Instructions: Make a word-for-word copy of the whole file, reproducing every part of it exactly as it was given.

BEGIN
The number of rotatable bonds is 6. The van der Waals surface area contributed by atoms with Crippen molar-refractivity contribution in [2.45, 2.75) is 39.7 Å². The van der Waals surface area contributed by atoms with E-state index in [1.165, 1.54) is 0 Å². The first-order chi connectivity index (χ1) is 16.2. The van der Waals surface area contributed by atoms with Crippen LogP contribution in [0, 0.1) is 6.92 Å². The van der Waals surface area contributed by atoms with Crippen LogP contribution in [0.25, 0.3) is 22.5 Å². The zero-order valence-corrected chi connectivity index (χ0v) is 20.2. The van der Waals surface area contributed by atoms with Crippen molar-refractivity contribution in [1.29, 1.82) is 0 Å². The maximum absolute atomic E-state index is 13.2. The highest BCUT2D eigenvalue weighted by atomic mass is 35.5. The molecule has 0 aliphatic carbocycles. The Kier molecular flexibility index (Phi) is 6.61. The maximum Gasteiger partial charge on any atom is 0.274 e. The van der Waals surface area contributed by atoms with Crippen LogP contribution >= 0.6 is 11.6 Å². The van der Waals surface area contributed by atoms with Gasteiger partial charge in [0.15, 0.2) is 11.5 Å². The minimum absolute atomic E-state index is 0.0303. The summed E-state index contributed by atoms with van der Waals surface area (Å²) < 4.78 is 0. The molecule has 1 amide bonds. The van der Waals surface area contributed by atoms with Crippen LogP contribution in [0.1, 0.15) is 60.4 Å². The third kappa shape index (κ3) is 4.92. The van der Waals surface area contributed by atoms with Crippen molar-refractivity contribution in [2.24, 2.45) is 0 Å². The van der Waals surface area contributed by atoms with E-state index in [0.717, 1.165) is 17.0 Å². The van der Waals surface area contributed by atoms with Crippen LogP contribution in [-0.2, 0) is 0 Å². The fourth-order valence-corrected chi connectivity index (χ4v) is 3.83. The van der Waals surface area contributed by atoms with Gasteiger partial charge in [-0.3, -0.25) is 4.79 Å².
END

The number of rotatable bonds is 6. The van der Waals surface area contributed by atoms with Crippen molar-refractivity contribution in [2.45, 2.75) is 39.7 Å². The van der Waals surface area contributed by atoms with E-state index in [1.165, 1.54) is 0 Å². The first-order chi connectivity index (χ1) is 16.2. The van der Waals surface area contributed by atoms with Crippen LogP contribution in [0, 0.1) is 6.92 Å². The van der Waals surface area contributed by atoms with Crippen LogP contribution in [0.25, 0.3) is 22.5 Å². The zero-order valence-corrected chi connectivity index (χ0v) is 20.2. The van der Waals surface area contributed by atoms with Crippen molar-refractivity contribution in [1.29, 1.82) is 0 Å². The maximum absolute atomic E-state index is 13.2. The highest BCUT2D eigenvalue weighted by atomic mass is 35.5. The molecule has 0 aliphatic carbocycles. The Kier molecular flexibility index (Phi) is 6.61. The maximum Gasteiger partial charge on any atom is 0.274 e. The van der Waals surface area contributed by atoms with Crippen LogP contribution >= 0.6 is 11.6 Å². The van der Waals surface area contributed by atoms with Gasteiger partial charge in [0.15, 0.2) is 11.5 Å². The minimum absolute atomic E-state index is 0.0303. The summed E-state index contributed by atoms with van der Waals surface area (Å²) < 4.78 is 0. The molecule has 1 amide bonds. The van der Waals surface area contributed by atoms with Crippen LogP contribution in [0.1, 0.15) is 60.4 Å². The third kappa shape index (κ3) is 4.92. The van der Waals surface area contributed by atoms with Crippen molar-refractivity contribution in [2.24, 2.45) is 0 Å². The van der Waals surface area contributed by atoms with E-state index in [0.717, 1.165) is 17.0 Å². The van der Waals surface area contributed by atoms with Crippen LogP contribution in [-0.2, 0) is 0 Å². The fourth-order valence-corrected chi connectivity index (χ4v) is 3.83. The van der Waals surface area contributed by atoms with Gasteiger partial charge in [-0.3, -0.25) is 4.79 Å².